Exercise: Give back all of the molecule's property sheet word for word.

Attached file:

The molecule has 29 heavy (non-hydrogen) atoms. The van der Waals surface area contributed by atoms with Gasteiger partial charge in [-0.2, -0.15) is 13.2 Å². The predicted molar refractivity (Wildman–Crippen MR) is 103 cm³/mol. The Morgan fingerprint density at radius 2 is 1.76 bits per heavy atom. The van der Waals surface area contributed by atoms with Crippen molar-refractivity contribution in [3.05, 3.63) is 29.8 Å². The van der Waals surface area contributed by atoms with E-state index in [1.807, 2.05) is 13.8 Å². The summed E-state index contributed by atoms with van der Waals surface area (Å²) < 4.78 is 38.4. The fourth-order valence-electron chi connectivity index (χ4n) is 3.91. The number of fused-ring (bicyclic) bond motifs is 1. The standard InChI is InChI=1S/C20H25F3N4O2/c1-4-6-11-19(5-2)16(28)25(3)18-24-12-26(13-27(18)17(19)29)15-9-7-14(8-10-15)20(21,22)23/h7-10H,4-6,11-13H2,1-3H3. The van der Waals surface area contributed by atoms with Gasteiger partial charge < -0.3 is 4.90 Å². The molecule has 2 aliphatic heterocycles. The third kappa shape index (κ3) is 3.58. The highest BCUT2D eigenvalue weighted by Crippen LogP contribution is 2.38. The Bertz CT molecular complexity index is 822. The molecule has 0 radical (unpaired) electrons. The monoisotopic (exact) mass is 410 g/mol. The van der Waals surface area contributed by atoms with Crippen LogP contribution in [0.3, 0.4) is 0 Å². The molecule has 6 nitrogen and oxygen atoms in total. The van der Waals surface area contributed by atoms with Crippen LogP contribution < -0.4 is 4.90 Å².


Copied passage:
The molecule has 29 heavy (non-hydrogen) atoms. The van der Waals surface area contributed by atoms with Gasteiger partial charge in [-0.2, -0.15) is 13.2 Å². The predicted molar refractivity (Wildman–Crippen MR) is 103 cm³/mol. The Morgan fingerprint density at radius 2 is 1.76 bits per heavy atom. The van der Waals surface area contributed by atoms with Crippen molar-refractivity contribution in [3.05, 3.63) is 29.8 Å². The van der Waals surface area contributed by atoms with E-state index in [1.807, 2.05) is 13.8 Å². The summed E-state index contributed by atoms with van der Waals surface area (Å²) < 4.78 is 38.4. The fourth-order valence-electron chi connectivity index (χ4n) is 3.91. The number of fused-ring (bicyclic) bond motifs is 1. The standard InChI is InChI=1S/C20H25F3N4O2/c1-4-6-11-19(5-2)16(28)25(3)18-24-12-26(13-27(18)17(19)29)15-9-7-14(8-10-15)20(21,22)23/h7-10H,4-6,11-13H2,1-3H3. The van der Waals surface area contributed by atoms with Gasteiger partial charge < -0.3 is 4.90 Å². The molecule has 2 aliphatic heterocycles. The third kappa shape index (κ3) is 3.58. The highest BCUT2D eigenvalue weighted by Crippen LogP contribution is 2.38. The Bertz CT molecular complexity index is 822. The molecule has 0 radical (unpaired) electrons. The monoisotopic (exact) mass is 410 g/mol. The van der Waals surface area contributed by atoms with Crippen LogP contribution in [0.3, 0.4) is 0 Å². The molecule has 6 nitrogen and oxygen atoms in total. The van der Waals surface area contributed by atoms with Crippen LogP contribution < -0.4 is 4.90 Å².